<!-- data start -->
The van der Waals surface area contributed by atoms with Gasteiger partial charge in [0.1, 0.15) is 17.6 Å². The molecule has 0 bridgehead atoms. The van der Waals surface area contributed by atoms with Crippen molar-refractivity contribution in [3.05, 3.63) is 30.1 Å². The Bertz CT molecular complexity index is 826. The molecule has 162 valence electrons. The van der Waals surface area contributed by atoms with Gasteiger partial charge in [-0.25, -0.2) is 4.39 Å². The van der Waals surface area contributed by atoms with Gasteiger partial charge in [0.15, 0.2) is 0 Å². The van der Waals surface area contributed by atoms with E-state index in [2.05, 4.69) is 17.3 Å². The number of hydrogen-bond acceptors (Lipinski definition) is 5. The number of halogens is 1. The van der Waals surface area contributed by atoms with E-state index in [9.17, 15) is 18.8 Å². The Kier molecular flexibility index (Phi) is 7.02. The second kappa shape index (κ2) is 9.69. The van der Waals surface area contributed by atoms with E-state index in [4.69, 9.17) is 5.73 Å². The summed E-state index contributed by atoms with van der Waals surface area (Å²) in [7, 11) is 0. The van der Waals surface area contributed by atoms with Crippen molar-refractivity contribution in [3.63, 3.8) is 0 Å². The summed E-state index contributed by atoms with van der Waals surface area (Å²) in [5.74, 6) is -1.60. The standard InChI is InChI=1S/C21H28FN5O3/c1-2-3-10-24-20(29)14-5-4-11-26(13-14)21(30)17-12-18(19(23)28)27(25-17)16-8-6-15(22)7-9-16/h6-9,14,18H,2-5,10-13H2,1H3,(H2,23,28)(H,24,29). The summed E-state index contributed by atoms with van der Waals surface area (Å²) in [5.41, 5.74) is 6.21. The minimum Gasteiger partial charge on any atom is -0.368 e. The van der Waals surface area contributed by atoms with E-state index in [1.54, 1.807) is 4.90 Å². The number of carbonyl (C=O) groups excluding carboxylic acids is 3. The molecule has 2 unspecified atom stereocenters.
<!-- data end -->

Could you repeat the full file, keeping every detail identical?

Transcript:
The van der Waals surface area contributed by atoms with Gasteiger partial charge in [0.1, 0.15) is 17.6 Å². The molecule has 0 bridgehead atoms. The van der Waals surface area contributed by atoms with Crippen molar-refractivity contribution in [3.05, 3.63) is 30.1 Å². The Bertz CT molecular complexity index is 826. The molecule has 162 valence electrons. The van der Waals surface area contributed by atoms with Gasteiger partial charge in [-0.25, -0.2) is 4.39 Å². The van der Waals surface area contributed by atoms with Gasteiger partial charge in [0.15, 0.2) is 0 Å². The van der Waals surface area contributed by atoms with E-state index in [2.05, 4.69) is 17.3 Å². The number of hydrogen-bond acceptors (Lipinski definition) is 5. The number of halogens is 1. The van der Waals surface area contributed by atoms with E-state index in [9.17, 15) is 18.8 Å². The Kier molecular flexibility index (Phi) is 7.02. The second kappa shape index (κ2) is 9.69. The van der Waals surface area contributed by atoms with E-state index in [4.69, 9.17) is 5.73 Å². The summed E-state index contributed by atoms with van der Waals surface area (Å²) in [7, 11) is 0. The van der Waals surface area contributed by atoms with Crippen molar-refractivity contribution in [3.63, 3.8) is 0 Å². The summed E-state index contributed by atoms with van der Waals surface area (Å²) in [5.74, 6) is -1.60. The standard InChI is InChI=1S/C21H28FN5O3/c1-2-3-10-24-20(29)14-5-4-11-26(13-14)21(30)17-12-18(19(23)28)27(25-17)16-8-6-15(22)7-9-16/h6-9,14,18H,2-5,10-13H2,1H3,(H2,23,28)(H,24,29). The summed E-state index contributed by atoms with van der Waals surface area (Å²) in [5.41, 5.74) is 6.21. The minimum Gasteiger partial charge on any atom is -0.368 e. The van der Waals surface area contributed by atoms with E-state index in [1.54, 1.807) is 4.90 Å². The number of carbonyl (C=O) groups excluding carboxylic acids is 3. The molecule has 2 unspecified atom stereocenters.